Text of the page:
You have probably heard of Starlink, the satellite-based internet bandwidth service provided by SpaceX. It is the first widely available “mega-constellation” network that utilizes miniature Low Earth Orbit (or LEO) satellites. While some large constellation networks were built before, none have garnered the popularity or adoption like Starlink has. Still, other companies do plan similar LEO networks. But Starlink is operational today and used globally by customers across many use cases.
What sets Starlink apart from other forms of internet bandwidth delivered over satellite is that due to the low orbit, mega-constellation network, bandwidth is higher (due to the many small satellites in the network) while latency is lower (this one due almost exclusively to the low earth orbit). Let’s dig into those two statements starting with the idea that more satellites in the constellation results in higher throughput. The principle here is much the same as micro-cells in a cellular network; having smaller areas of wireless connectivity allows for increased performance by not having a huge number of devices sharing the same frequencies in a larger cell. Next, that the low orbit lowers the latency of communication. This is because latency in satellite connectivity is driven by that old pesky cosmic constant – the speed of light.
Another interesting aspect of Starlink is it is very ubiquitously available – service can be ordered from their website directly and terminals are relatively inexpensive. Unlike some other satellite technologies that were industry specific, only available to specific users, and required much more expensive terminals to access.
There are a few options when ordering the service including a choice between the standard terminal, a “high performance” terminal, as well as between standard service (which currently does include a limit on “prioritized data”, though that limit is high at one terabyte a month) and business class service (which does not have a similar limit). Most of the plans are geographically locked, which allows Starlink to do network planning and monitoring by controlling how many devices will be in any one cell of the network. However, there are now “RV” plans which can be used anywhere Starlink provides service, without having to switch your chosen geographic region, and can even be used on vehicles while in-motion (though Starlink recommends a specific terminal, the equivalent of a vehicle mount version of the “high performance” terminal in order to use this feature).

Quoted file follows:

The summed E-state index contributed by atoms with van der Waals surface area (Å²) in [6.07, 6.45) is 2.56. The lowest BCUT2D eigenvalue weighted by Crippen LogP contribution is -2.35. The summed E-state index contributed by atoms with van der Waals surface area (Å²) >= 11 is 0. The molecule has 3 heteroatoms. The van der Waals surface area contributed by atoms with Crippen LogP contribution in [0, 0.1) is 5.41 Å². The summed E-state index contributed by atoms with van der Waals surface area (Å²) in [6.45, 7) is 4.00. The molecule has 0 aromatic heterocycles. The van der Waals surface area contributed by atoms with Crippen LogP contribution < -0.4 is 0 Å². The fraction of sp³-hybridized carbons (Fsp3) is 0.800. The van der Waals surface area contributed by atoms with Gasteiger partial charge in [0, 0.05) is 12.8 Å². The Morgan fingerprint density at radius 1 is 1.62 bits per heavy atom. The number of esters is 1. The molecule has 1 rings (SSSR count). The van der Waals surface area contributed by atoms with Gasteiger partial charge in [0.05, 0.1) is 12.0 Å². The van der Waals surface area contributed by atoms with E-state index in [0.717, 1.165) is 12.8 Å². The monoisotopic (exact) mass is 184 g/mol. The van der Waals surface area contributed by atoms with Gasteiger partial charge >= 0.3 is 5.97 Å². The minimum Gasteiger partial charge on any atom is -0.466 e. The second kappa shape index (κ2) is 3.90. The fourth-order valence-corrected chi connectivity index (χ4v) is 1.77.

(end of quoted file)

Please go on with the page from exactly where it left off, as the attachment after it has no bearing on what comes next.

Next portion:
LiveU users are no strangers to plugging their LU300S or LU800 portable field units into a satellite terminal. For years, our clients have used IP-based Ka, Ku, and C-Band networks. They’ve even used Broadband Global Area Networks, or BGAN, which provided very limited uplink and downlink, but are similarly available all over the world and not just in specific coverage zones.
Some of the first video transmissions using LiveU transmitters and Starlink were in Ukraine to report on the Russian conflict. A New York-based broadcaster used Starlink terminals, in conjunction with cellular bandwidth powered by LiveU, in Uvalde, Texas when reporting on the return to school after the May 2022 mass shooting. This combination of IP and satellite bandwidth was used by LiveU customers in London to cover Her Majesty Queen Elizabeth II’s funeral.
Other users have used Starlink on the receive side (instead of transmit) in order to locate a LiveU LU2000 or LU4000 receiver around the world, such as the production companies Paragon Live and MMS360. RTÉ One in Ireland used Starlink combined with a private 5G network to transmit a weather report from a remote location with no other available connectivity.
The use cases are varied and extensive, including LiveU customers using Starlink alone, LiveU to bond two Starlink terminals, bonding Starlink with cellular networks, and bonding Starlink with forms of connectivity like WiFi or a local venue LAN. Users have also used Starlink as bandwidth to remotely locate receivers such as the LU2000 and LU4000.
Read the full white paper to learn about the overall performance and best practices for leveraging LiveU and Starlink for your next live production.